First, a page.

Hugs
Sherrie
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I was repeatedly abused as a child. When I made it out of the house and went to college I created distance in part to prevent more of the same. As an adult I've been able to address what happened in a new and healthier way; though the memories are sad today, they no longer carry the same devestating impact. One legetimate consequence an abuser faces is the alienation of family. At the same time, facing death in isolation is a painful way to go. If there's risk of more abuse or trauma, that could be sufficient gounds to stay away. If the healing has taken root and I no longer have the same vulnerabilities, then I might be capable of one final charitable act. There might or might not be a last effort at reconciliation, but that wouldn't be the point. There's just a great deal to be said in favor of not letting someone else's awful conduct be the last word or the last memory.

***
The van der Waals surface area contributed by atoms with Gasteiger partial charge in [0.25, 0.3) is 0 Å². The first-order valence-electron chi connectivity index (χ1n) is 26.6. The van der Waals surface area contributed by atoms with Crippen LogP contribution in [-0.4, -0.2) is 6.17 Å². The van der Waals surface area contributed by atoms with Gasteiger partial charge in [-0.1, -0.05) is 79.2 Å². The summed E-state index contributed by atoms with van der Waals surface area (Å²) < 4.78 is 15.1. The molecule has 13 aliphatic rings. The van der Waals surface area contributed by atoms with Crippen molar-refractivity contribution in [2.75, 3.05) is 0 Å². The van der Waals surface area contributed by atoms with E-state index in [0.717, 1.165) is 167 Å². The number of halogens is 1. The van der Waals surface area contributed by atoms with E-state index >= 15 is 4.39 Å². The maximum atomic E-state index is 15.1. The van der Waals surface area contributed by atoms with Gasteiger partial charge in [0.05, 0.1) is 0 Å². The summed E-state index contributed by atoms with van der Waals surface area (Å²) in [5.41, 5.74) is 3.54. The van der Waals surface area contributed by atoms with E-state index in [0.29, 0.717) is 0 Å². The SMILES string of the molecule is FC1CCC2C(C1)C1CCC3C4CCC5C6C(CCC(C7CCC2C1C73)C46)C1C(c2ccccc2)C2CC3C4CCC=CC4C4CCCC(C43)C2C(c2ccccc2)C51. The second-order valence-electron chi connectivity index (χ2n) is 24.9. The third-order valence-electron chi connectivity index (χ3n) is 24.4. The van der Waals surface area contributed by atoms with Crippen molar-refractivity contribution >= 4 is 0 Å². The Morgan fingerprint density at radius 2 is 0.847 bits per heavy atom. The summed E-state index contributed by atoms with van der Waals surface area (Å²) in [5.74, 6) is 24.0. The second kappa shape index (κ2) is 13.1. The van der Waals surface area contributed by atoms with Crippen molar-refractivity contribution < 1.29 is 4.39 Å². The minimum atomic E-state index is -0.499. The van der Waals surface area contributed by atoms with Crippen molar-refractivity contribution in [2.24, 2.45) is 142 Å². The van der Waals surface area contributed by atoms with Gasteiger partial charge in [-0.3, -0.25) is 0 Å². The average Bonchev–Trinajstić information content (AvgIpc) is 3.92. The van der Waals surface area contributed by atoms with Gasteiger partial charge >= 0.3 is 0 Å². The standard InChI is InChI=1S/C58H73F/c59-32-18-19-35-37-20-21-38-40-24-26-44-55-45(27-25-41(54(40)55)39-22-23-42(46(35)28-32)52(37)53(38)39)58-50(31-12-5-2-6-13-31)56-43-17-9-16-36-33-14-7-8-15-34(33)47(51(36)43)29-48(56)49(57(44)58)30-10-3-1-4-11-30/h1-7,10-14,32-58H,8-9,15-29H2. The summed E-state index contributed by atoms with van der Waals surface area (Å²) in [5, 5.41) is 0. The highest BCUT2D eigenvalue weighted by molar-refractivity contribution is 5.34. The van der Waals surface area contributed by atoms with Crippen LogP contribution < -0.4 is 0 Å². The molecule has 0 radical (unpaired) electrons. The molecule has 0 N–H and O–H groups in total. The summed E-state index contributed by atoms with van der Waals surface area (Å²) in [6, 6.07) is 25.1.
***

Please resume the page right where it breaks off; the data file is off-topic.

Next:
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The 'shouda, woulda, coulda' (s) in life sometimes have a way of coming back upon us. Though you likely have already done so, you might wish to again fully explore your own mind and heart to determine if the possibility of a future softening attitude might at some point cause you to wish you'd seen him.

Due to very real similarities, I really do know where you are at. In the end though, my Dad didn't give me a choice. He chose to go off alone and (probably) die by starving himself. Selfish to the end. Inasmuch as even at his end he (obviously) attempted to inundate me with yet another form of abuse, I've never regretted not being with him when he chose to die. Unlike you though, I was never offered the opportunity to try yet again to be there in the event he wanted to vacate his historic character and attempt to make amends. (Which I would have gladly accepted.)

A hard choice, Meiho. Your answer will be found when you come to grips not with what you SHOULD do, but with how YOU will handle things throughout the years to come. For this purpose only, YOU are important, not him.